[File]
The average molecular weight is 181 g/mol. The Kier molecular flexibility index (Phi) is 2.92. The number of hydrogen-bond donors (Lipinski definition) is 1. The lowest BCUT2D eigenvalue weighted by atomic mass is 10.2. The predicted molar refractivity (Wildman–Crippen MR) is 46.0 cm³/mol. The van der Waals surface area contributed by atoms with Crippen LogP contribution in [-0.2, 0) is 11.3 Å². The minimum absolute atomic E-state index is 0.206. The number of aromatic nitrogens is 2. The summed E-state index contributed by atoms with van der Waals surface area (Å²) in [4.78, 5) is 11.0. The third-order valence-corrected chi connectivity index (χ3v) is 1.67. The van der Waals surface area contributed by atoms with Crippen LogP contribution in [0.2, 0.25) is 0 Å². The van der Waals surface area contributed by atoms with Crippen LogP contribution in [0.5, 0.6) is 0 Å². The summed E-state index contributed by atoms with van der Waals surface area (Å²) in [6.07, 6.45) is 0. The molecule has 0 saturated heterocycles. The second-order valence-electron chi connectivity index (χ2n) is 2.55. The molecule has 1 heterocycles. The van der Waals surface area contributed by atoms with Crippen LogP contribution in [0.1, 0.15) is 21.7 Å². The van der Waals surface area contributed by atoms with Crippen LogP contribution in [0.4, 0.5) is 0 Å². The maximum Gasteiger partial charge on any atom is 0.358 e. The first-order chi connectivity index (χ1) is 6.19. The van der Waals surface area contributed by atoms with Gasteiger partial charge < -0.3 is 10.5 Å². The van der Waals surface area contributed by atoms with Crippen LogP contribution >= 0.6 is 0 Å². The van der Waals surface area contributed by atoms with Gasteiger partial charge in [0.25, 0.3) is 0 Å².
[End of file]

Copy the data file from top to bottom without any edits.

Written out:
The average molecular weight is 181 g/mol. The Kier molecular flexibility index (Phi) is 2.92. The number of hydrogen-bond donors (Lipinski definition) is 1. The lowest BCUT2D eigenvalue weighted by atomic mass is 10.2. The predicted molar refractivity (Wildman–Crippen MR) is 46.0 cm³/mol. The van der Waals surface area contributed by atoms with Crippen LogP contribution in [-0.2, 0) is 11.3 Å². The minimum absolute atomic E-state index is 0.206. The number of aromatic nitrogens is 2. The summed E-state index contributed by atoms with van der Waals surface area (Å²) in [4.78, 5) is 11.0. The third-order valence-corrected chi connectivity index (χ3v) is 1.67. The van der Waals surface area contributed by atoms with Crippen LogP contribution in [0.2, 0.25) is 0 Å². The van der Waals surface area contributed by atoms with Crippen LogP contribution in [0.5, 0.6) is 0 Å². The summed E-state index contributed by atoms with van der Waals surface area (Å²) in [6.07, 6.45) is 0. The molecule has 0 saturated heterocycles. The second-order valence-electron chi connectivity index (χ2n) is 2.55. The molecule has 1 heterocycles. The van der Waals surface area contributed by atoms with Crippen LogP contribution in [0.1, 0.15) is 21.7 Å². The van der Waals surface area contributed by atoms with Crippen LogP contribution in [0.4, 0.5) is 0 Å². The maximum Gasteiger partial charge on any atom is 0.358 e. The first-order chi connectivity index (χ1) is 6.19. The van der Waals surface area contributed by atoms with Gasteiger partial charge < -0.3 is 10.5 Å². The van der Waals surface area contributed by atoms with Crippen LogP contribution >= 0.6 is 0 Å². The van der Waals surface area contributed by atoms with Gasteiger partial charge in [0.25, 0.3) is 0 Å².